The price just went up on buying happiness

Burt's Eye View

The price of happiness has gone up. Now it costs $95,000 a year.

But be careful. Haul in more than $95,000 and you’ll be just as miserable as the guy getting $20,000, but in a nicer car.

That’s the word from the financial planners at LearnVest, whose researchers crunched the numbers for the road to giddiness.

The only time I ever made $95,000 in one year was in 1984. Best game of Monopoly I ever played. I even owned a chain of hotels. It’s been a bumpy ride ever since.

According to the report from LearnVest, psychologists at Purdue University and the University of Virginia studied Gallup World Poll numbers and found that satisfaction peaks at $95,000 a year. That salary covers basic needs like housing, clothes, chocolate and pizza, lets you pay down debt instead of encouraging it, and you get to stock up on some conveniences like matching furniture without melting the credit cards.

But once that sixth digit creeps into your income, a weird primal instinct for show-off supremacy surfaces and your focus shifts to keeping up with the Joneses or the Gateses or the Kardashians. It’s a disgruntling cash conundrum.

So once you hit $95,000 a year, go to your boss and insist, “No raises for me, thanks. I’ve reached my peak.”

Unless the peak moves.

In 2010, researchers at Princeton University’s Woodrow Wilson School set the peak at $75,000 a year. Just eight years later, satisfaction already costs $20,000 more.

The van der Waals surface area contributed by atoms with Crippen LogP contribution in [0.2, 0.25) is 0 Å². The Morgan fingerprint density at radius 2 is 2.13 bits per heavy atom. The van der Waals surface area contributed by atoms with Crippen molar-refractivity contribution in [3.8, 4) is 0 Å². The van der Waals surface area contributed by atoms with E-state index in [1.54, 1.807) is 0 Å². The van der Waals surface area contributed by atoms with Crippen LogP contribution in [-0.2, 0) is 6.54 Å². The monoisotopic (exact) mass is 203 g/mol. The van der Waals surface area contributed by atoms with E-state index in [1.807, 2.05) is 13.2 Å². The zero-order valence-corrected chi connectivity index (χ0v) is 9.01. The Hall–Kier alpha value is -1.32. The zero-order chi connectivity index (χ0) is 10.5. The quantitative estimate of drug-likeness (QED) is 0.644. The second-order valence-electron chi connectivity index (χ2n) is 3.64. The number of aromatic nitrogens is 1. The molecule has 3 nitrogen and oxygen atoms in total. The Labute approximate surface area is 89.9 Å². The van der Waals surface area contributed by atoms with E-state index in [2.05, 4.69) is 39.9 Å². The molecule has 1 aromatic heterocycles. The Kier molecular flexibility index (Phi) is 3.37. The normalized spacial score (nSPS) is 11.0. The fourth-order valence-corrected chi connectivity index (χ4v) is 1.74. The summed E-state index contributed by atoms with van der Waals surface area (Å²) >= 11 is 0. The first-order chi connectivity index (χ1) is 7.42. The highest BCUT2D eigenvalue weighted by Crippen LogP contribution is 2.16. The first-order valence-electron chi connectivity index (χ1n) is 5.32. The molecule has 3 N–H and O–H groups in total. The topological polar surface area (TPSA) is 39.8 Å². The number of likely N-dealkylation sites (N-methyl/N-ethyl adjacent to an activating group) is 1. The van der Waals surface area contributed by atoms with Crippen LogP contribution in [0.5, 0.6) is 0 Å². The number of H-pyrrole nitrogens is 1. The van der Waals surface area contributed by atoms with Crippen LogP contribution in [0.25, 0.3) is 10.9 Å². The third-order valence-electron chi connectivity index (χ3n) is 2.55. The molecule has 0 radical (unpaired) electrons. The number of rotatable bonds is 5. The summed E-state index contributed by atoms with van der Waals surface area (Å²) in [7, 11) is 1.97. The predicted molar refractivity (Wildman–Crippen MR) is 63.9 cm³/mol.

But, according to the new study, you still can afford emotional well-being today for $65,000 to $75,000 a year.

So where does this leave you and me? Mired in misery, I suppose. The light at the end of our tunnel was shut off in budget cuts. I’m left with nothing but the love of my wife and family, a warm house, food on the table, good health and a stack of books to read. How can a person be expected to smile under such hardships?

So let’s go get that $95,000. Let’s start with these nuggets of financial wisdom:

“Every day I get up and look through the Forbes list of the richest people in America. If I’m not there, I go to work.” — Robert Orben

“Budget: a mathematical confirmation of your suspicions.” — A.A. Latimer

Stop paying the bills. It just encourages them to send more. Also, if you think no one cares that you’re alive, just see what happens after you’ve missed a couple payments.

“Too many people spend money they haven’t earned to buy things they don’t want to impress people they don’t like.” — Will Smith.

Money talks. Mostly, it says, “Goodbye.”

“Money often costs too much.” — Ralph Waldo Emerson

“If there is anyone to whom I owe money, I’m prepared to forget it if they are.” — Errol Flynn

“The safest way to double your money is to fold it over and put it in your pocket.” — Kin Hubbard

“A bargain is something you can’t use at a price you can’t resist.” — Franklin Jones

Boycott any company that sells items you can’t afford.

“All I ask is the chance to prove that money can’t make me happy.” — Spike Milligan

— Get rich at Monopoly with Cole at or on the Burton W. Cole page on Facebook.